Monday, April 29, 2013

Forgiveness, Part I

On my way into work this morning, I was scanning through radio stations and ended up listening (why, oh why did THIS catch my attention?) to a woman explaining how her fiance cheated on her so she found a friend and cheated back and that because of this "getting even" she is now very happily married to that same fiance.  She said, "My motto is, 'a lady's best revenge is forgiveness...after she's gotten even.'"  Huh.  People continue to astonish me.  Just in case it is not clear, let me describe my problems with this:
1.  Definitions of "lady" - "a woman who is refined, polite, and well-spoken." or "a woman of high social position or economic class".  Generally speaking I don't like this term because it has, historically at least, referred to women who are chaste or pure, and I think lifting that up is problematic and leads towards a dualistic view of women as either virgins or sluts.  However, if a person IS going to insist on using that term, I would think it would not be claimed by someone who would be acting out revenge, especially not in this particular way of cheating on someone.  
2.  I admit, it may be an old fashioned way of thinking, but I guess I just can't see any justification for cheating on your partner.  
3.  How does this revenge build trust?  "An eye for an eye and a tooth for a tooth" may be popular, but it does not build us up.  And it is distinctly unchristian.  As Jesus says, "You have heard it said, 'an eye for an eye and a tooth for a tooth'.  But I tell you, do not resist an evil person. If anyone slaps you on the right cheek, turn to them the other cheek also."  Or, to use a non-christian saying, "two wrongs don't make a right."  If I were either party in this marriage, I would have a very hard time trusting the other.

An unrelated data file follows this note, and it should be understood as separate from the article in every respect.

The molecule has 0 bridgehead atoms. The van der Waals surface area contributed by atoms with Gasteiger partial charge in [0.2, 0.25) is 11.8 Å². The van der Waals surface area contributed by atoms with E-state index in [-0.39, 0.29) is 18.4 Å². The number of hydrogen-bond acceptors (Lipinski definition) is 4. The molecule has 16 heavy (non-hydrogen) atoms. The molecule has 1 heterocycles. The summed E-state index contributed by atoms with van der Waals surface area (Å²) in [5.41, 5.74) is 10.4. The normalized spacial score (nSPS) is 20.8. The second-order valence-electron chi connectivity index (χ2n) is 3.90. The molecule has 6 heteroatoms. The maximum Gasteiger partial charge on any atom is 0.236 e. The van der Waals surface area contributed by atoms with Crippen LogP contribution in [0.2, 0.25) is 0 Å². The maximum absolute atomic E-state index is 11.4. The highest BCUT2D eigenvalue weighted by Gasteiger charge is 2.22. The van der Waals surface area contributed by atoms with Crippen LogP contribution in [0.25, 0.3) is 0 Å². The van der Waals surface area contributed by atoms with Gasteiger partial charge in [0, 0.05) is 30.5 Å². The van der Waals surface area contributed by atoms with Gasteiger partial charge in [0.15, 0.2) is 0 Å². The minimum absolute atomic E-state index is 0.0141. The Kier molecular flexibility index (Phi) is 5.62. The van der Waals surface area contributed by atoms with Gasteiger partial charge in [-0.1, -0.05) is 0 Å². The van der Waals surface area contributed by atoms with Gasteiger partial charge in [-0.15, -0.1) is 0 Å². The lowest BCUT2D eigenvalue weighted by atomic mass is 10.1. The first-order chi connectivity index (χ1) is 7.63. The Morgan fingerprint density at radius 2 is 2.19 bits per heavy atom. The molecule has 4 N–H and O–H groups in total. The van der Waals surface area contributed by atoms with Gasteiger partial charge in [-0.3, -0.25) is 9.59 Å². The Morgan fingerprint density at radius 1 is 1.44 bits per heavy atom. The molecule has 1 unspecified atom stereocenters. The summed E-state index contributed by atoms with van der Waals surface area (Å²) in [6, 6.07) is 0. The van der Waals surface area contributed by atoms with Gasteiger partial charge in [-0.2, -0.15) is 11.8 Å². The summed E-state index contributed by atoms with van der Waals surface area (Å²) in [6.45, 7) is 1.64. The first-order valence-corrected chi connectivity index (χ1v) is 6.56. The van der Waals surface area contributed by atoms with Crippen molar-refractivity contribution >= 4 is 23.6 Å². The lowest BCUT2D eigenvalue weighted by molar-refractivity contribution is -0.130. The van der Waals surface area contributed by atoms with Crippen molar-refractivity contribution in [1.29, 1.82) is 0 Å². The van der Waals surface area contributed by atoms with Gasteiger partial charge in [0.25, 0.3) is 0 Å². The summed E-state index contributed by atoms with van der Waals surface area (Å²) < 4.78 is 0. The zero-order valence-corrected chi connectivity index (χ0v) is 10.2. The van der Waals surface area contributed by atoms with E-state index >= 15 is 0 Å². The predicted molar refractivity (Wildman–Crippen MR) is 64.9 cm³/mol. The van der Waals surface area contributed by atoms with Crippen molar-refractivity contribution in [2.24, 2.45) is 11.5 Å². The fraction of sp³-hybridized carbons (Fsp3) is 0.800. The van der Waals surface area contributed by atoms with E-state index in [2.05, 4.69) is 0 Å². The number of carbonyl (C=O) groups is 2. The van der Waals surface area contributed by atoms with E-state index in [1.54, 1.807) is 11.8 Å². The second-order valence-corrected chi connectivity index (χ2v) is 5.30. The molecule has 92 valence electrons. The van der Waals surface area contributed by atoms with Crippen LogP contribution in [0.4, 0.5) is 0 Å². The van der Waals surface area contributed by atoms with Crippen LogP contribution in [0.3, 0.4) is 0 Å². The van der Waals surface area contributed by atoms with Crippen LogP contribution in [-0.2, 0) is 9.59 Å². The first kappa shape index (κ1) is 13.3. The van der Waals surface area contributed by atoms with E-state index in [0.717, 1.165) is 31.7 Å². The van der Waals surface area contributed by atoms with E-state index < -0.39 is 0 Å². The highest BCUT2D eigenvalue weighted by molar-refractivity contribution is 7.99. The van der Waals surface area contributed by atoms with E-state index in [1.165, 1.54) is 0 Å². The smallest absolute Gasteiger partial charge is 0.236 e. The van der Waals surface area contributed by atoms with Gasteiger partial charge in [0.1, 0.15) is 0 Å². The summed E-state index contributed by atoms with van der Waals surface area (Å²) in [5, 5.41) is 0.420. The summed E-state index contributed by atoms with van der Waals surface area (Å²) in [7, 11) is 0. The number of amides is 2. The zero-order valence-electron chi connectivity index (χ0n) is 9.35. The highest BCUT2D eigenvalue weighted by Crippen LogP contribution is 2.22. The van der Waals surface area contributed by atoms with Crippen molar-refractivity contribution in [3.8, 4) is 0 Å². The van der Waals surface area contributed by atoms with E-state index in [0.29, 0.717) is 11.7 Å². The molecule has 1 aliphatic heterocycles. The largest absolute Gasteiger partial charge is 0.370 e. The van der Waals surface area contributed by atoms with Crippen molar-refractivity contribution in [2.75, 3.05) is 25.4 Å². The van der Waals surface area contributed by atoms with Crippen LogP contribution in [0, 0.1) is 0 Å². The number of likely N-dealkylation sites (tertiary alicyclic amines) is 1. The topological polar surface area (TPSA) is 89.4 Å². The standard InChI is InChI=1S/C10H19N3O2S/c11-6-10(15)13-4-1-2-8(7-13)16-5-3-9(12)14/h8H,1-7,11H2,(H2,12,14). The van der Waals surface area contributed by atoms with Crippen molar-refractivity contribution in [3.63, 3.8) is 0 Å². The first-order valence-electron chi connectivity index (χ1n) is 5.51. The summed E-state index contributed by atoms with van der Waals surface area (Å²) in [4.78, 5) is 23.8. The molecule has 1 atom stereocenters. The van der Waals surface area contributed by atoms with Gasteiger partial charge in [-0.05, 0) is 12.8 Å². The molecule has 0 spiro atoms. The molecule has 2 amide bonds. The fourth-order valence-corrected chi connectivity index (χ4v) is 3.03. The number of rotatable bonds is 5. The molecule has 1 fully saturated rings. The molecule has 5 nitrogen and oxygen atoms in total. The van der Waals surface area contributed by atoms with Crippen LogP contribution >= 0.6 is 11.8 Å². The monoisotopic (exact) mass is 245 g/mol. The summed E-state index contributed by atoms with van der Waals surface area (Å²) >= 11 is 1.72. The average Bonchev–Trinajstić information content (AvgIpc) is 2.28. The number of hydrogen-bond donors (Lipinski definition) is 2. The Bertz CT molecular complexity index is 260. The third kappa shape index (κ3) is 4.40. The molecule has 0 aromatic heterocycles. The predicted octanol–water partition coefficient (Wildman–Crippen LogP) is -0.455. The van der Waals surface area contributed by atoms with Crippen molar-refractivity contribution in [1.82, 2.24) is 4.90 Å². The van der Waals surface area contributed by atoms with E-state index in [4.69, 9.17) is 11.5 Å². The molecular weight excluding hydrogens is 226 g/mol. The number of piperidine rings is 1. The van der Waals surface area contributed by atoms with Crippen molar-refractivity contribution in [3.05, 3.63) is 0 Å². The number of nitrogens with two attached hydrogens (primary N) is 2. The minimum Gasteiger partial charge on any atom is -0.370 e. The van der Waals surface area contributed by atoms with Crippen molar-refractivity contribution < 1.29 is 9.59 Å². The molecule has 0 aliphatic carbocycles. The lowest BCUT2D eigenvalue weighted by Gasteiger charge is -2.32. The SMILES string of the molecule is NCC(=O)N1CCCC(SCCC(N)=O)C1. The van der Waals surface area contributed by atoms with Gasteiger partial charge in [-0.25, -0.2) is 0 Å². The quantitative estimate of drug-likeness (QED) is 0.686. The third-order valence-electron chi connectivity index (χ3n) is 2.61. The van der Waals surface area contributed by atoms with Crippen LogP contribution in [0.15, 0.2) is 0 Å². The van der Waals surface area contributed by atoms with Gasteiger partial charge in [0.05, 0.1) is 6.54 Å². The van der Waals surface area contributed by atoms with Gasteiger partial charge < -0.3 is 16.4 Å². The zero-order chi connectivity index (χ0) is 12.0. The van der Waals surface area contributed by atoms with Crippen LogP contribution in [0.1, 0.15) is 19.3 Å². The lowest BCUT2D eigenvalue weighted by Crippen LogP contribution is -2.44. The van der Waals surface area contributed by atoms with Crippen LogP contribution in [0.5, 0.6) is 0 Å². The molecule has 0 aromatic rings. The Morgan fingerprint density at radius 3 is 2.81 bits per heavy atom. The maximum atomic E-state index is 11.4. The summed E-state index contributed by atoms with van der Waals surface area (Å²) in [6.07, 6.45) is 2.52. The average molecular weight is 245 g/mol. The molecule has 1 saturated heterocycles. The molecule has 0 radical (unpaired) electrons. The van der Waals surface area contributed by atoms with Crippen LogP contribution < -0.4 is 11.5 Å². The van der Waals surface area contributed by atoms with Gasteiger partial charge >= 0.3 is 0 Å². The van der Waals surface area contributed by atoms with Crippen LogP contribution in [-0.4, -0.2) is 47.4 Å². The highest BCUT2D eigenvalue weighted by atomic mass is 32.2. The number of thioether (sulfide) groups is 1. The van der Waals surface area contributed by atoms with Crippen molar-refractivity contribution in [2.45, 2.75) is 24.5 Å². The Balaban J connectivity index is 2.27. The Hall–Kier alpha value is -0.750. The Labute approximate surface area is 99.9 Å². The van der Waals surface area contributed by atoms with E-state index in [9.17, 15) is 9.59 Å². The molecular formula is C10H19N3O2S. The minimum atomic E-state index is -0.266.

4.  Revenge and forgiveness are in stark contrast to each other.  The top three definitions of forgiveness are: A. To excuse for a fault or an offense; pardon.
B. To renounce anger or resentment against.
C. To absolve from payment of (a debt, for example).
All of these definitions include letting go of the need for revenge, letting go of the anger and hurt and wrongs that another has done to us.  Forgiveness means not forcing "payment" in the form of revenge.  We all make mistakes.  If our partner becomes the "enforcer" - making us pay for each of these mistakes, it isn't a partnership so much as a controlling or legalistic relationship.  It becomes a relationship based on making sure everything is even, and focuses on wrongs rather than on the good things, the gifts, the graces, the love.

Tomorrow I will talk about this more personally, but for today I want to say that I know this isn't easy.  It isn't at all easy to forgive without seeking revenge.  It isn't at all easy to be so deeply wounded, hurt, devastated and not somehow strike back.  I get that.  But I maintain with all my heart and being that the persons we hit when we strike out are ourselves.  The person I harm when I seek revenge is none other than me.
The woman on the radio this morning said she was happily married now that they've both cheated, and I pray for her and her husband that indeed, they are happily married.  But for myself, that "eye for an eye" would only be destructive and devastating of my own being as I would then struggle with guilt on top of anger, and shame on top of feeling betrayed.  I pray for all of us that we might seek a better path, a path towards forgiveness, a path towards peace, a journey towards fuller wholeness.